- We ask God for forgiveness. Ever hear people say, “Catholics don’t go straight to God with their sins?” We do it all the time, at every Mass!
- Next, we read the Bible and preach from it. There is usually a reading from the Old Testament, something from the Psalms, and the New Testament. We stand up during the Gospel reading to reverence the story of Christ’s time here on earth. Over a three year period, a faithfully attending Catholic will hear nearly the entire Bible. Pretty simple, eh? Catholics may not be good at quoting chapter and verse, but we hear God’s Word if we are listening. Very profound!
- The second part of the Mass is the Liturgy of the Eucharist. This is where we as Christians do what Jesus commanded us to do. At the Last Supper, Jesus took bread and wine, blessed it, said “This is my body” and “This is my blood,” and told his followers to eat and drink it. So, that’s what we do. The priest, being ordained by the authority of Christ’s Church, stands in the place of Christ, and Christ’s words make the change happen (“Jesus told his priests, “He who hears you hears me.” Luke 10:16). The bread and wine become Christ’s flesh and blood. This has been the belief of the Church for 2000 years. John chapter 6 shows how important this Eucharist is. Jesus said, “Unless you eat my flesh and drink my blood, you have no life in you. If you eat my flesh and drink my blood, you will have eternal life and I will raise you up at the last day. For my flesh is real food and my blood is real drink.” (John 6:53-55) Now, if you actually have the glorified Jesus Christ in the flesh right in your presence, it makes sense to show some respect and reverence, right? So, we kneel down in worship. Pretty simple, eh? When we go forward for Communion, we accept Jesus into our hearts and also into our bodies. Jesus wants to occupy every part of our being. Now, that’s what I call Communion! How profound, yet simple to do! Anyone who believes can be fully united with Jesus!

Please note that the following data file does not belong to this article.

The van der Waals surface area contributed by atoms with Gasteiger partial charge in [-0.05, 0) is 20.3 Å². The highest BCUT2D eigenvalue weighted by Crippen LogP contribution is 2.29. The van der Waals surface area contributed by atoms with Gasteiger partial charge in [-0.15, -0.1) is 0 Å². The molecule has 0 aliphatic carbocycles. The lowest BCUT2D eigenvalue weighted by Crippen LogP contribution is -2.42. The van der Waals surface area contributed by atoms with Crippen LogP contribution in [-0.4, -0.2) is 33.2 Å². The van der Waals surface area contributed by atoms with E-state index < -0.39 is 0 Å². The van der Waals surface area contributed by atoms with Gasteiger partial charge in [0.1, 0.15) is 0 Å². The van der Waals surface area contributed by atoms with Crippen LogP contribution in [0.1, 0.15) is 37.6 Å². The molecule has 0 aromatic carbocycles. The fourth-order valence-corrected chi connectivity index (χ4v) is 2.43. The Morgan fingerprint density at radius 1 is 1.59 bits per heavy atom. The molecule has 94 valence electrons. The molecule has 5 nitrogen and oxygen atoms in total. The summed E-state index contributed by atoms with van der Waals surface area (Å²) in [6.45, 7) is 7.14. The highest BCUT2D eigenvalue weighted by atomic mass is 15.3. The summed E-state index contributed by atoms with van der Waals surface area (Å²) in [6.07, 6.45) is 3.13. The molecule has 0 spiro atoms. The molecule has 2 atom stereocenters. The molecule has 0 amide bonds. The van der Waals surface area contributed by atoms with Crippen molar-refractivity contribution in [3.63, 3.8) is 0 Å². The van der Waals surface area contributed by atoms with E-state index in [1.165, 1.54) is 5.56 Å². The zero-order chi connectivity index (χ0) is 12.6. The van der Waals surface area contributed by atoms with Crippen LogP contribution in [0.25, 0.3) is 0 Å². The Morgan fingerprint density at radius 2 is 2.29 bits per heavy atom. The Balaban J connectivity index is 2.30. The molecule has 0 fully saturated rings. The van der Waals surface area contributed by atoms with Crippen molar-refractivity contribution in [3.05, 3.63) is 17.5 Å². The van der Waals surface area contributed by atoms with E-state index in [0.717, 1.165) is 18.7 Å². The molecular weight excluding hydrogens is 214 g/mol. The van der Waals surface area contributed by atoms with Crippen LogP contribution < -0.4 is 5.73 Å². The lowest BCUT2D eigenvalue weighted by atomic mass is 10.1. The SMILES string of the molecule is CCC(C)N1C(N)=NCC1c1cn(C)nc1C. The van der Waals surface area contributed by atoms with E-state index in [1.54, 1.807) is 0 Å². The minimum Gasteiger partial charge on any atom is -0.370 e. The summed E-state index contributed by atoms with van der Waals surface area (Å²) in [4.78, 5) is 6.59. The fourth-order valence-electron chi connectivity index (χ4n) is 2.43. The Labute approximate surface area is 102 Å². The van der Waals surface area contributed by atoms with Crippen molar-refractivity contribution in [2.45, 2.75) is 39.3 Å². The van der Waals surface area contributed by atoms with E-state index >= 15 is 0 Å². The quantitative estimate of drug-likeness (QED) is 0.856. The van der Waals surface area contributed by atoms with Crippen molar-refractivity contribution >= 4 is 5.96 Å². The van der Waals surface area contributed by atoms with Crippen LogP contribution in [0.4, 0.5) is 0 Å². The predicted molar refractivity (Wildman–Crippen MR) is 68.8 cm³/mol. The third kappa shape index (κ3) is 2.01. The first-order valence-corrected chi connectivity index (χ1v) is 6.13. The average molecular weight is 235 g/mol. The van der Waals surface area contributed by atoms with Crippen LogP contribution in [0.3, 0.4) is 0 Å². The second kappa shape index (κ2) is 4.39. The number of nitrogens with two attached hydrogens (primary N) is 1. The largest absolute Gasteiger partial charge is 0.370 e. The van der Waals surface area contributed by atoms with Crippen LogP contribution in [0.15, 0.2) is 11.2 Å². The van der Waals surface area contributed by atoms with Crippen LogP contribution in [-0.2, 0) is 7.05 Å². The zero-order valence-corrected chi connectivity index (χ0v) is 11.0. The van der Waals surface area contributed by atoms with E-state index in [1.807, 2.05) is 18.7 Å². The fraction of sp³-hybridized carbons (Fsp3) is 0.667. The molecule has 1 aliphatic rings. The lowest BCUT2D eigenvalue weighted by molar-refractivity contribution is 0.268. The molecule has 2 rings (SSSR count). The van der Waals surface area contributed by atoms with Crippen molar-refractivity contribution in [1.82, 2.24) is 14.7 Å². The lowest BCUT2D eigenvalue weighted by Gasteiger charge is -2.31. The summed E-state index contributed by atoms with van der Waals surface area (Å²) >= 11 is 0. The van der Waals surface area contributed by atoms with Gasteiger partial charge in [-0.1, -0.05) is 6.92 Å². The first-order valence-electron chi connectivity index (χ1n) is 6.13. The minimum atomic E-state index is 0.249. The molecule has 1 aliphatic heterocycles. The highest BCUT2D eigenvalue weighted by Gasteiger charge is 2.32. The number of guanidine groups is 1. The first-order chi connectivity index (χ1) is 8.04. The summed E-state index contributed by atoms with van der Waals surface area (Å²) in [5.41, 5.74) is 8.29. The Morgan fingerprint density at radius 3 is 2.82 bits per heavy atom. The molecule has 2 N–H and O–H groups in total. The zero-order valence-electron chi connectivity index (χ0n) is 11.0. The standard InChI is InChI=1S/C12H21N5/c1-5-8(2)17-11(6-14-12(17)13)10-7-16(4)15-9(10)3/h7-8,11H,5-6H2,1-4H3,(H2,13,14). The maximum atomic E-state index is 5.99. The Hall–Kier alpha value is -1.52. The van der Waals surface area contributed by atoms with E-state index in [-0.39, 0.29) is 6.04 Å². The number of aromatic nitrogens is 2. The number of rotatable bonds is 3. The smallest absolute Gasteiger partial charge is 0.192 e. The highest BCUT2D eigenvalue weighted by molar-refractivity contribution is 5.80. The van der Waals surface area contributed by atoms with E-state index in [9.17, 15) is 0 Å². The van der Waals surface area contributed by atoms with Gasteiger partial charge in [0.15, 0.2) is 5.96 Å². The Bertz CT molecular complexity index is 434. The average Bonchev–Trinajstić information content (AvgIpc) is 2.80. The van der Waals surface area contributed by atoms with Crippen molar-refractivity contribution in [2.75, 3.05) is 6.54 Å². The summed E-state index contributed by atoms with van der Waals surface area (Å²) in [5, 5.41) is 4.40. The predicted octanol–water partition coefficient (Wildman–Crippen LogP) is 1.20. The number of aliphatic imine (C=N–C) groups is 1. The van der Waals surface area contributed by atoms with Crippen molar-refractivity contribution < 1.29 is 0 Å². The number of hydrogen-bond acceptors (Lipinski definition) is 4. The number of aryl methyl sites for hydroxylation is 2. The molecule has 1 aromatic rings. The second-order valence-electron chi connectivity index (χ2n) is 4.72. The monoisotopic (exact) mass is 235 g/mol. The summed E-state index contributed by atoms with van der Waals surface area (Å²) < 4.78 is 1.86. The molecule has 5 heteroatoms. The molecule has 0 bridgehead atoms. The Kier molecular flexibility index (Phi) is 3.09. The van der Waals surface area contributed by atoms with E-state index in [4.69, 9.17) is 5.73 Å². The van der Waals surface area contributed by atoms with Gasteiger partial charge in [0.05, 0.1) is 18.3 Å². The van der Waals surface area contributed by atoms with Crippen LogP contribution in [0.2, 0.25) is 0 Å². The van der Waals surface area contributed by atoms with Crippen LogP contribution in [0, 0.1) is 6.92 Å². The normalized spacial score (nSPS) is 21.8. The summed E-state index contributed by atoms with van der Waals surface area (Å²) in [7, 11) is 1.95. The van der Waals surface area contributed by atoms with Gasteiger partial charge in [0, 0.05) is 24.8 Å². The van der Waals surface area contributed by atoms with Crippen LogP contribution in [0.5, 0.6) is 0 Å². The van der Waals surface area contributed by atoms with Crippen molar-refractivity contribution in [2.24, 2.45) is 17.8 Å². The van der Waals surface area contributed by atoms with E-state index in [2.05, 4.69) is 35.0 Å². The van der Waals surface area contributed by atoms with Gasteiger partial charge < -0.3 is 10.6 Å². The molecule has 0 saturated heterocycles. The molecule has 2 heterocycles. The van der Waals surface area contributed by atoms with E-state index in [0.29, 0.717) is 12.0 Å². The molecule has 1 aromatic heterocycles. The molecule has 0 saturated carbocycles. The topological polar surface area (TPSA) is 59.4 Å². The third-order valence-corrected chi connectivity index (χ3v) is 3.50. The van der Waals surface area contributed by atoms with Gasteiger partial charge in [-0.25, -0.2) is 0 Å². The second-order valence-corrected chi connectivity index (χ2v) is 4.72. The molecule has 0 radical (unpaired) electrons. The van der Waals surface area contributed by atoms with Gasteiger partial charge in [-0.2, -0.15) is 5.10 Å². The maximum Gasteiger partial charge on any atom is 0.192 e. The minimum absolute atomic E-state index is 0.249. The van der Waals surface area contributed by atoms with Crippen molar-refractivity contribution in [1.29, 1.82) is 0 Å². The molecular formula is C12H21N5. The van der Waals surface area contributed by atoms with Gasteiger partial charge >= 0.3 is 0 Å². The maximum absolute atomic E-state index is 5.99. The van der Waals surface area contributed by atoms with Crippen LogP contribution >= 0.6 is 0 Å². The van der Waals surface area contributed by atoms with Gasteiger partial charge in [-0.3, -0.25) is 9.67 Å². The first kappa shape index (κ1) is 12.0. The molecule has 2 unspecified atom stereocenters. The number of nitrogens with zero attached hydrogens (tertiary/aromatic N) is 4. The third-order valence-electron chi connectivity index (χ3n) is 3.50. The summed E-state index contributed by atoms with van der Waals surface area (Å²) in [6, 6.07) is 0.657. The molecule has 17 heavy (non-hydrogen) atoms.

Throughout these major parts of the Mass there are various hymns and prayers, including The Lord’s Prayer (The Our Father). We are supposed to participate with and actively listen to these prayers and enter into the whole process of the Mass, not simply observe it. The Mass is not a show to watch. It is the way Jesus told us he wants to be worshipped. A baptized Christian is part of the priesthood of believers. We are supposed to be joining in with the worship and sacrifice, not watching a performance (1Peter 2:5). Jesus is the High Priest, the earthly priest stands in for him, and we are the “living stones” of the “holy priesthood, to offer up spiritual sacrifices acceptable to God by Jesus Christ.” There is only one spiritual sacrifice acceptable to God by Jesus Christ; the sacrifice of Christ himself. That’s why we lift him up in the Mass (John 3:14, 12:32). That is also why people bow or genuflect towards the fancy, gold tabernacle in the church. Some of the bread that has been changed into the body of Christ is kept in there.